How To Find The Perfect Job: 4 Steps

woman at desk looks up thoughtfullyYou're worried about what people are going to ask you in interviews, but have you stopped to think about what you should be asking yourself –- before you even apply for a position? If you're smart, you're taking stock of what you want and what you offer before you ever hit the "apply now" button for any position.

Perhaps you're thinking, "Any job will do?" From your perspective, that may be the case, but you need to put yourself in your potential employer's shoes: The more focused and targeted you are when you apply for positions, the more success you are likely to have landing interviews and jobs.What questions should every job seeker ask before approaching employers?

1. What is most important to me when it comes to the workplace?
Depending on your circumstances, you may prefer a flexible job over a position earning more money. Or you might be willing to take a lower-paying job if you think the company is prestigious and would look good on your resume. Maybe upward mobility and a company that promotes from within is important to you. Or, you could be most interested in the work culture and or health benefits?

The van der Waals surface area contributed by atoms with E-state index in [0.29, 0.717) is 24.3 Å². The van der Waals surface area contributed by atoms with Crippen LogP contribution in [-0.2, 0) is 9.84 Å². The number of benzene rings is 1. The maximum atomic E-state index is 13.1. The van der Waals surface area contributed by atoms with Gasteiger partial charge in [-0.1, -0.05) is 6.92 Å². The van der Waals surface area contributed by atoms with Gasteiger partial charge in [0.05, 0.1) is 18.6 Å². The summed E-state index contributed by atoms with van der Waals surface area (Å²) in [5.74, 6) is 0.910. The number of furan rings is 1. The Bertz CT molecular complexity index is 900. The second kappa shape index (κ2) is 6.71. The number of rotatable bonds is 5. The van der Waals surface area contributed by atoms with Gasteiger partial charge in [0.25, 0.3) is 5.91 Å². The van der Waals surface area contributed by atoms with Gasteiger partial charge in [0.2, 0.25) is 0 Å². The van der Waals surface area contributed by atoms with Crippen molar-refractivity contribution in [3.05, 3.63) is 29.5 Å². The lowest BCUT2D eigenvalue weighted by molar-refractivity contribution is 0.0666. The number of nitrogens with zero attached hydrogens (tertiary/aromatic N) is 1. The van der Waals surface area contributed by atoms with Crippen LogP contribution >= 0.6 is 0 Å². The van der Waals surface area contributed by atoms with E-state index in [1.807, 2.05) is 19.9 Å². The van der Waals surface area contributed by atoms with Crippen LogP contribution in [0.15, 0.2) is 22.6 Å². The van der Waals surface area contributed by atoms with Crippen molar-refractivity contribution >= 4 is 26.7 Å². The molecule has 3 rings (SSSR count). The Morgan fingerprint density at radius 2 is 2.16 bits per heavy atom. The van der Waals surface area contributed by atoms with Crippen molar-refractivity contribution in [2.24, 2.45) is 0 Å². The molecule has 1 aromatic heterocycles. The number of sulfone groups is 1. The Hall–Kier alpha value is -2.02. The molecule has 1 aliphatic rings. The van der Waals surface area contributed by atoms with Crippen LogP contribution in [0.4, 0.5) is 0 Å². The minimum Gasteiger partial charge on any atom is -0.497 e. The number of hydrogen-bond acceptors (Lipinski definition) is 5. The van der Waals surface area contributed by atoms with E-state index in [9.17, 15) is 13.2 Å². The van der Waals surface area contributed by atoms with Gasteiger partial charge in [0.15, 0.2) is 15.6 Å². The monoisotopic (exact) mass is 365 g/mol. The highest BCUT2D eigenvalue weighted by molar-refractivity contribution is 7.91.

Choose what is important to you and research organizations that demonstrate the best fit. Use tools such as to learn about salary and culture, and follow companies on LinkedIn to learn if they tend to promote current employees or hire from other companies. Leverage your network and talk to people who either work at companies that interest you or those who already left those organizations so you can collect as much information as possible. Then, spend the majority of your job search hours targeting the most suitable organizations.

More:9 Things To Never Say In A Job Interview

2. What skills do I want to use in my next job?
Perhaps you have a well-developed skill set, but you hate doing that work. If you don't stop to evaluate what you want to do next, you'll wind up back in another job that makes you miserable. Make a concerted effort to focus on the skills you want to use when you apply for positions and search for jobs that emphasize those skills.

3. How am I unique and how does that relate to my target jobs?